Jacqueline Pope is a fifth year Ph.D. candidate in the Department of Chemistry at Texas A&M University in College Station, TX. She is an active member of the Texas A&M University Student Chapter of the Society of Plastics Engineers (SPE) and was president of this chapter for the 2012-2013 school year. She is also actively involved in the Women in Science and Engineering (WISE) organization at Texas A&M.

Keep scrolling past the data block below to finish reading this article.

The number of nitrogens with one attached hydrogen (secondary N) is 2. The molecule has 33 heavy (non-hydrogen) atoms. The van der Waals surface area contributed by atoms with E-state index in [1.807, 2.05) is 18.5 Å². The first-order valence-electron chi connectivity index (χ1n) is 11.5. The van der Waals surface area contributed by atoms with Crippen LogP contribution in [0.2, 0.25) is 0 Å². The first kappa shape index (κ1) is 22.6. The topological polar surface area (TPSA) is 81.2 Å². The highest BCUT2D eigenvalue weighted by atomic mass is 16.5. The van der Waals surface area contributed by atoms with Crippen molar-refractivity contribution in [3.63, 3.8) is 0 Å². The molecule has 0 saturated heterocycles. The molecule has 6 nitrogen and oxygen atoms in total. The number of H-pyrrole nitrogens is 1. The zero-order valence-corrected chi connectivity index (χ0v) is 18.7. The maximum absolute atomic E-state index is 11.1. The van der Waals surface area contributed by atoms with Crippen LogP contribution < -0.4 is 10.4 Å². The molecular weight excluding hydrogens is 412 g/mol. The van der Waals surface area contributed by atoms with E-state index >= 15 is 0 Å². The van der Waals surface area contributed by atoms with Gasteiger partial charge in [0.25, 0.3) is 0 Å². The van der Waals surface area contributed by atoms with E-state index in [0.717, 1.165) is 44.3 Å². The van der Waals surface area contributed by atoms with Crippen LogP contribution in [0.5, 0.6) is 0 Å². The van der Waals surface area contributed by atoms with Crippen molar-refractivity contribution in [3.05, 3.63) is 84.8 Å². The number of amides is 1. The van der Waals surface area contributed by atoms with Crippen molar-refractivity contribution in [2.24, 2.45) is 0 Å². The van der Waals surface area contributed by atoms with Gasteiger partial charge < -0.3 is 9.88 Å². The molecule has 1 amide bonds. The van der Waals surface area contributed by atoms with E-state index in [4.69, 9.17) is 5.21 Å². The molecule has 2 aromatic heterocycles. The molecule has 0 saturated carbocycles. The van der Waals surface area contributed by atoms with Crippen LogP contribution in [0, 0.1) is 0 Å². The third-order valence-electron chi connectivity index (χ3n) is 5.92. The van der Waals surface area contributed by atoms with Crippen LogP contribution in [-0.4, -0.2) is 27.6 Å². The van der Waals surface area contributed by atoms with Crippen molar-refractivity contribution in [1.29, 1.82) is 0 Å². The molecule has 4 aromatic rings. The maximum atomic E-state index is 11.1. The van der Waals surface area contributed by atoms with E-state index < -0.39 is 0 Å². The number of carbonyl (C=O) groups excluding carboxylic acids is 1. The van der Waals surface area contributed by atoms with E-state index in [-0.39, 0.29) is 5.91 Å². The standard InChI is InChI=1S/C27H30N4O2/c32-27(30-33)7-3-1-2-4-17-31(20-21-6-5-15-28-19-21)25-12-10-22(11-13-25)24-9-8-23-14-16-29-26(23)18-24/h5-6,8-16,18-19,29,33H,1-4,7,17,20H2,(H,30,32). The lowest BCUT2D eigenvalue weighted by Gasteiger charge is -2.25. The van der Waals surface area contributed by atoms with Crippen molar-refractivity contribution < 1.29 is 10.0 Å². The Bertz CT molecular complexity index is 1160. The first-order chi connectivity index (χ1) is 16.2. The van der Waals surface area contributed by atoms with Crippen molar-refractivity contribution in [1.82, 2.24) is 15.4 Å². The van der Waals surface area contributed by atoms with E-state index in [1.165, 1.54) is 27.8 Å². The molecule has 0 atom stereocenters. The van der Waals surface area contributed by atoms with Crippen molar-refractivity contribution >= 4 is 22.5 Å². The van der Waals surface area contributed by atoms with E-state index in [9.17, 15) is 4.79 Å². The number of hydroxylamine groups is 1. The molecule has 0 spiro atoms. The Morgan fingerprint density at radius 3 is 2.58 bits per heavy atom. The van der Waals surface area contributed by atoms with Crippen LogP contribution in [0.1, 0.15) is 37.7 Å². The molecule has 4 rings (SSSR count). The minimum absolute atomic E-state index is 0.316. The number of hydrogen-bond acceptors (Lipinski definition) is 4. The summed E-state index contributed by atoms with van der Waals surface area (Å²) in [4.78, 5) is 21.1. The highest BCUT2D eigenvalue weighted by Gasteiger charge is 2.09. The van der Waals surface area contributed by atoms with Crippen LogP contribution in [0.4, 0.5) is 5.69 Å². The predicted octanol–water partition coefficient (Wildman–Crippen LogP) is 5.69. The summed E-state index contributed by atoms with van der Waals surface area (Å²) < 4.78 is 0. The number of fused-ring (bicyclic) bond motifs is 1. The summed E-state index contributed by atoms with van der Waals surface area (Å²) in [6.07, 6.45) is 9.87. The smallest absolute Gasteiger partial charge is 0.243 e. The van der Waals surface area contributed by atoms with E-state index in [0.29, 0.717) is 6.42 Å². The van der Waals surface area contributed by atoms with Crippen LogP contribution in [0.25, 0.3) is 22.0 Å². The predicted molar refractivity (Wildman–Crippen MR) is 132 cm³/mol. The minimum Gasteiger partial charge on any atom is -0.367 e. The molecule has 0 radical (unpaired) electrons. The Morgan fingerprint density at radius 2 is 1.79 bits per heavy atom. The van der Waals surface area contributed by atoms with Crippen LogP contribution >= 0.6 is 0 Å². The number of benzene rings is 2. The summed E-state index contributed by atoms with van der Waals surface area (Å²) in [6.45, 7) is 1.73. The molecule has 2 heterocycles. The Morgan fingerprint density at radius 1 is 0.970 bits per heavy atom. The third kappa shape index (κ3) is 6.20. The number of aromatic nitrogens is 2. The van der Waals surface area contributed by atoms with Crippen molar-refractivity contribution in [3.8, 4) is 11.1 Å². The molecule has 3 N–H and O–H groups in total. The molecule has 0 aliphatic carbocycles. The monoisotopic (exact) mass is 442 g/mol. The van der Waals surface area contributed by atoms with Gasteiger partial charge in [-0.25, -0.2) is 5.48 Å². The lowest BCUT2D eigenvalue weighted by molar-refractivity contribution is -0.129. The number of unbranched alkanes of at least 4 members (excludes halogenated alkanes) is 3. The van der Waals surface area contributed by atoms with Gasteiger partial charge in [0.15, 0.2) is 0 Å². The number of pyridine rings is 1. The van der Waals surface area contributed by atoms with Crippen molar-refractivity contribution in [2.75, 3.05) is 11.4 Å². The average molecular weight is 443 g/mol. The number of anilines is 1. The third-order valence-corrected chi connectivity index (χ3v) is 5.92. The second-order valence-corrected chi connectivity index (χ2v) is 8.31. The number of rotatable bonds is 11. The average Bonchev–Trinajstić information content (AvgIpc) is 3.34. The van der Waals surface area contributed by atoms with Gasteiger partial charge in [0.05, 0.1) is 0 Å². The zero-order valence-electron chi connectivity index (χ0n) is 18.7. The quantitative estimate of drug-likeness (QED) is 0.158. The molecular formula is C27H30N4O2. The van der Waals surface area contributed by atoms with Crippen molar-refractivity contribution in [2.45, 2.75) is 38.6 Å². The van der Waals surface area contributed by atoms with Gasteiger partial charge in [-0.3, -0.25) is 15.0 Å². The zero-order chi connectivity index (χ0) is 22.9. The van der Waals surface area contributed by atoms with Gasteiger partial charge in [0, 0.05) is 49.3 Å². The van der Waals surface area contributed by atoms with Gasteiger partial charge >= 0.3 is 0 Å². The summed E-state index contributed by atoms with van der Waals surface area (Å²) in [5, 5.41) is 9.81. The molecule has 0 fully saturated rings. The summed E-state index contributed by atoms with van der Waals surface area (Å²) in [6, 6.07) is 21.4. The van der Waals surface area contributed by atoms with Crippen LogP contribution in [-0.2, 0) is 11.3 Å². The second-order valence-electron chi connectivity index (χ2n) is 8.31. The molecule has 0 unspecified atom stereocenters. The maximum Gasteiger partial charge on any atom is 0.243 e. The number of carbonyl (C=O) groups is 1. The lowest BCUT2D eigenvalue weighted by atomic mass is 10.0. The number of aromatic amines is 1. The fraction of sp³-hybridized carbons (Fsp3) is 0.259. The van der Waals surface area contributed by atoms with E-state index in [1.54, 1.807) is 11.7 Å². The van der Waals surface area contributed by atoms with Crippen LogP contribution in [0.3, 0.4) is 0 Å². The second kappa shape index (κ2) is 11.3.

Blends of polyaryletherketones (PAEK), such as polyetheretherketones (PEEK) and polyetherketoneketones (PEKK), with polybenzimidazole (PBI) are of commercial interest due to their improved high-temperature stability and wear properties. Regarding the PBI component, the origins of the properties that are generally thought to be disadvantageous in thermally or chemically aggressive environments are not well understood. The same accounts for the specifics of the interactions between the PBI and PAEK components in melt or dry blend systems. In this presentation, we focus on the morphological and molecular changes of PEEK-PBI and PEKK-PBI blends after treating them with liquid water and steam at elevated temperatures and pressures. The pure polymer components and the PAEK-PBI (60:40 and 50:50 wt%) blends are steam-treated at 149°C (300°F) and 316°C (600°F). The goal is to understand the chemical changes on the molecular scale that might take place upon high-temperature steamtreatment and to examine the reversibility of moisture uptake of this material when exposed to water or steam. In this contribution, IR and solid-state NMR spectroscopy are used to study chemical or morphological transformations of the polymers. The changes detectable by 13C CP/MAS upon steam-treatment and their reversibility will be discussed. Interactions and reactions of the water with the functional groups of the polymer components have been studied using deuterated water in combination with IR, 2H and 15N MAS, and 1H wideline NMR spectroscopy.

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